Burr and McCallum Architects Photo: Click here for more photos
"Burr and McCallum fitted the house to the land like moss to a stone" wrote architecture critic Robert Campbell.
"Frank Gehry meets the Shakers" is how former Dean of the Yale Architecture School, Thomas Beebe, once described our work.
These two quotes describe what we strive for in our architecture. It must start with a strong connection with the site: physically, historically and emotionally. And from that beginning emerges invention. We love to use old materials in innovative ways. We update traditional construction methods that have proven their worth over centuries with new materials and current energy conservation techniques. History is our friend and our inspiration.
We have been in business since 1982, always from our home base in the Berkshire hills of Massachusetts. Ours is a country practice, leading happily to a wide variety of project types, including schools, museums, shops, and the mainstay of our practice: houses. Our work has been recognized internationally through publications, exhibitions, and awards.
Franklin Andrus Burr, FAIA, received his B.A. at Williams College and his M. Arch. from the Yale School of Architecture (1970). Andy is a registered architect in Massachusetts, Connecticut, and Vermont.
Ann Kidston McCallum, FAIA, received her B. A. from McGill University and her M. Arch. from Yale School of Architecture (1980). She currently teaches architectural design at Williams College. Ann is registered in Massachusetts and New York.
Seckler House, Alford, MA: An insulated commercial garage door opens onto the screened porch. The island is made by inserting off-the-shelf tool boxes into a custom frame. Photo: Peter Vanderwarker, click here for more photos
Leopold House, Williamstown, MA: Weekend jaunts to western Massachusetts led the owner and his girlfriend to this 1950’s house in a funky location close to town. Inside and out, the owners have retained the 50’s theme, combining a nod to mid-century modern with a contemporary feel. The budget was kept modest by adding only one simple shed dormer, opening up the interior space, and using cost effective solutions like IKEA cabinets. Photo: Peter Vanderwarker, click here for more photos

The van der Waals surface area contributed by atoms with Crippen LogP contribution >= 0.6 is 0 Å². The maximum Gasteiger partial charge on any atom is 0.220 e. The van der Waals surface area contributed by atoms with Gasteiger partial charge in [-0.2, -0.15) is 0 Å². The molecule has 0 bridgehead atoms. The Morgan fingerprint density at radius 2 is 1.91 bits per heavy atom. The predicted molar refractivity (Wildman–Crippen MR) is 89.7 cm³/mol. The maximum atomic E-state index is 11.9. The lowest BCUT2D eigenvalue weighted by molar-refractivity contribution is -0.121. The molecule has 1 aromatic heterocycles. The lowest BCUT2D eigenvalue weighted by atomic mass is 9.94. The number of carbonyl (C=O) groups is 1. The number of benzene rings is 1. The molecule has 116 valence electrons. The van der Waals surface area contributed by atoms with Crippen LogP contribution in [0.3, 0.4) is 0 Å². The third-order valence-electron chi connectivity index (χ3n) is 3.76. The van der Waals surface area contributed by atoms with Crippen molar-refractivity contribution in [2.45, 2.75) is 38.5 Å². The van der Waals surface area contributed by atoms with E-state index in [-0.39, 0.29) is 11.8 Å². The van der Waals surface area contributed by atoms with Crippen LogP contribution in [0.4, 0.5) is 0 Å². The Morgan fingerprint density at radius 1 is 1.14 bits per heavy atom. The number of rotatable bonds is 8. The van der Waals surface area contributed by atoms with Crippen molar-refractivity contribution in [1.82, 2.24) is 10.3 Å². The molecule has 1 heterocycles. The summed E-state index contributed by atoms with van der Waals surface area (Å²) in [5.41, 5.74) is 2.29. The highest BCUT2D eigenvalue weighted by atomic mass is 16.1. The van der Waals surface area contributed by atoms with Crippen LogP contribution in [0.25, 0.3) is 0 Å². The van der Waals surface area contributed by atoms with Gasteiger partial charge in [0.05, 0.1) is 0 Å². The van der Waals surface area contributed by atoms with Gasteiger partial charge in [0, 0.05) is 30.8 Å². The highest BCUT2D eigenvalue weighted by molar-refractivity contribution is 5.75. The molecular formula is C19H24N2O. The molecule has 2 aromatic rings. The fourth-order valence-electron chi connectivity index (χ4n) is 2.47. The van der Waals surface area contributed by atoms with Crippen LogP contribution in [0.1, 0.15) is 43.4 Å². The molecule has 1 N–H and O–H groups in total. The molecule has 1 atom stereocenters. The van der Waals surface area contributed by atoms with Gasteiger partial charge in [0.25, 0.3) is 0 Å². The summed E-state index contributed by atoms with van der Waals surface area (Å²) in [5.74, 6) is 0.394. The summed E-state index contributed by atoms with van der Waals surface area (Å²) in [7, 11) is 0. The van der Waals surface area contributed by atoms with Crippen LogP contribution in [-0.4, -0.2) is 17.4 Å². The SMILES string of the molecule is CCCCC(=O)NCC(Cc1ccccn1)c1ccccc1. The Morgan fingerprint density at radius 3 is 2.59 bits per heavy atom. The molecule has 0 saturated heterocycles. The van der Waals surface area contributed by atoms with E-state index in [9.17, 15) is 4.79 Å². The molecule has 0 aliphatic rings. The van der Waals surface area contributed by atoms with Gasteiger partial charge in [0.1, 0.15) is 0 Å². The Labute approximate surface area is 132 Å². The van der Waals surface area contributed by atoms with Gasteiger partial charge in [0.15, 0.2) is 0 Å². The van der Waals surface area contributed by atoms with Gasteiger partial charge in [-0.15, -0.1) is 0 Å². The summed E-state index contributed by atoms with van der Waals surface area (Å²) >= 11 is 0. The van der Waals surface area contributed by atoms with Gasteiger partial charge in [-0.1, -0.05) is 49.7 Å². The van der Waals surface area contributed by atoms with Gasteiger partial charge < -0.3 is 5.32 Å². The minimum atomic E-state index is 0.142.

Berkshires House X: Natural conditions drove the forms of this rural house on a windy hillside. Capturing the warmth of the sun is particularly important in a house used primarily in the winter, but it is challenging when the views are in every other direction. Three barn forms are connected with simple sheds, forming a south-facing courtyard. A 2nd courtyard faces west, with a south-facing “sun-catcher” porch. High windows in the mezzanine and a large south-facing skylight contribute to solar heating. Photo: Michael Lavin Flower, click here for more photos
Berkshires House VII: An adventurous pair of houses for two brothers, avid fans of New England industrial architecture. This one creates an exterior recalling the narrative of old mill buildings developed over many decades. The exterior is gritty, the interior refined. Photo: Click here for more photos
Egan House, Sugar Hill, NH: Located on a steep site and built for clients with a tiny budget and a wonderful sense of adventure. Color and inexpensive materials such as corrugated steel siding, bamboo flooring, sliding barn doors, inexpensive cable railings, and painted stairs, were used inventively throughout. Photo: Click here for more photos
The Porches Inn at Mass MoCA, North Adams, MA: Directly across the street from Mass MoCA, the largest contemporary art museum in the country, and designed from a derelict row of worker houses, this elegantly funky inn now provides lodging to hundreds of Berkshire visitors each year. The guest rooms all have different color schemes and are decorated with local car travel memorabilia, 40s TV lamps, and material salvaged from demolition or designed to pay homage to the generations of factory workers who lived in these houses. Photo: Click here for more photos
Berkshires House I: Simple, recognizable forms are used here in unusual ways. The 2,000 sq. ft. house is bisected along its long axis, the north side with masonry walls and small openings, and the south side with open columns and a "porch". Spanning between them are the living spaces, "perfect" platonic solids which are allowed to penetrate the roof and to bring in light. Winner of the 1989 Palladio Award. Photo: Click here for more photos
Berkshires House XIII: This residence is focused around a noted contemporary art collection. We balanced the clients’ desire for long stretches of wall space protected from UV light with their wish for plenty of windows by means of minimally glazed pods inserted into a classic modern glass box. Featuring Vermont slate exterior as the wall cladding, triple glazed windows, super insulated walls and ceilings, and geothermal heating and cooling. Photo: Michael Lavin Flower, click here for more photos
Berkshires House XIII Photo: Michael Lavin Flower, click here for more photos
Seckler House, Alford, MA: Berkshire vernacular architecture has always inspired our work, which borrows heavily from houses, barns, and old mills of the area. This project marks the first time we have stolen inspiration from the sawtooth roofs of the many moribund mills of the Berkshires. Our clients had always admired our industrial-inspired work and they wanted a small footprint with a lot of punch, but on a tight budget. The sawteeth allowed us to bring direct shafts of south sun into all major rooms. Photo: Ann K. McCallum, click here for more photos